Patrick Lencioni, the author of the bestselling book “Five Dysfunctions of a Team” says “Remember teamwork begins by building trust”. Trust is the foundation of his team building model, for without it all other measures are at best limited in their effectiveness. He then goes further in saying that teamwork is the chief ingredient that gives an organisation a competitive edge “Not finance! Not strategy! Not technology! It is teamwork that remains the ultimate competitive, both because it is so powerful and so rare”.
So then, if teamwork is foundational to success, and trust is foundational to teamwork, it seems pretty important to me that we make every endeavour to ensure trust building is firmly and constantly on the agenda of any team. After many years working in teams, leading teams, and consulting with teams, I concur with Lencioni’s conclusions about the rarity of good teamwork, and in particular the absence of trust within teams.
So, what to do about it! It’s one thing to acknowledge the need to build trust, and it’s quite another to know how to go about it. In fact, it’s a messy business. In a recent blog post I wrote on Behavioural Styles and Leadership Dimensions, I mentioned the impact of differing behavioural styles on workplace effectiveness. We all have differing priorities according to our individual styles, which makes working together complex.
Along the same line of thought, because we are wired differently, perhaps there are differing behaviours that will help build trust with some, but not necessarily with others. Again, it’s a complex issue. However, there is some good news.
Keith Ayers, from the Integro Learning Company, has developed “The Integro Trust Model” to help us understand the dimensions that build trust, measure trust levels within our teams, and create trust building strategies.
In short, the model is based on four behaviours that build trust, and eight values (two for each behaviour), that undergird these behaviours. It’s not only a matter of adopting behaviours but embracing values. All dimensions are important, but individuals will tend to use only one or two as their preferences. The key is to understand which dimensions are required in any given scenario, not just to defer to our preferences.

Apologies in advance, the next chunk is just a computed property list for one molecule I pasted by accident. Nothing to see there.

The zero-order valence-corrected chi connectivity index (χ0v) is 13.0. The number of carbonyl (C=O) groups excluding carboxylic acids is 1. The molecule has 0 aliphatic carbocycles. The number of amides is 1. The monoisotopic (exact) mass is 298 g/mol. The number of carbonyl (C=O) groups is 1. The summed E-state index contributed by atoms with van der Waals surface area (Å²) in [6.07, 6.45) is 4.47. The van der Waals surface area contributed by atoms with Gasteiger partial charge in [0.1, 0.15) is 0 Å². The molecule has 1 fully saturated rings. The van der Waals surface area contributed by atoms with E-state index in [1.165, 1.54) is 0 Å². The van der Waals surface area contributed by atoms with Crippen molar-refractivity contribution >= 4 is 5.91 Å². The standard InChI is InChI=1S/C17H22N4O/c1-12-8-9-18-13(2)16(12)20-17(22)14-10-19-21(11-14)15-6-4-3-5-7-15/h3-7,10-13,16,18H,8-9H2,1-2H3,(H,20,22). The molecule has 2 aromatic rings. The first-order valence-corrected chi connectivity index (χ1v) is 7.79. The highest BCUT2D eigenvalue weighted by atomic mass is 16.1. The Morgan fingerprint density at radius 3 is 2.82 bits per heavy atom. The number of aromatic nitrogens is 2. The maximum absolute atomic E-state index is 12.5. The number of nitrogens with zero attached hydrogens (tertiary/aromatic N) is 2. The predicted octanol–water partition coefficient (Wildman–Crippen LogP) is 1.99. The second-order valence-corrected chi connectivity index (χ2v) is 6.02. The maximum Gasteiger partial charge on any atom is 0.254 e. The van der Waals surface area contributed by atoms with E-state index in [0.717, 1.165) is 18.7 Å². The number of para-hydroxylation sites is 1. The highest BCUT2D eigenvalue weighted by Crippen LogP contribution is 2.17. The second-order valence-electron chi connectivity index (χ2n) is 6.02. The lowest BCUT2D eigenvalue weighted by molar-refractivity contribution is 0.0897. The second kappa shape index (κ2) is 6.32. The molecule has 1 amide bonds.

In short, the dimensions of The Integro Trust Model are seen in the diagram below:
The key of course, is to understand where your team is currently doing well, and which of these behaviours and values do we need to embrace in order to improve. Because teams are always dynamic, it’s not uncommon to see a team effectively build trust where there has been a lack thereof. Likewise, I have seen teams that once had strong dimensions of trust, erode that trust over time. It’s all about consistent behaviour. I find to have a model such as this is a great resource to help measure and monitor as an ongoing, intentional, guide to building trust.
One more thought! I mentioned we will have differing preferences according to our individual style. Let me ask you three questions for you to ponder:
- Of the four behaviours, which two come most easily for you?
- Which one takes the most energy for you?
- What values may you have to embrace to personally build trust with others in your team.
At Australian Coaching Collective we carry accreditations in the Integro Trust Model and associated resources and are able to offer profiling and training workshops in Building High Performance Teams. Feel free to make contact.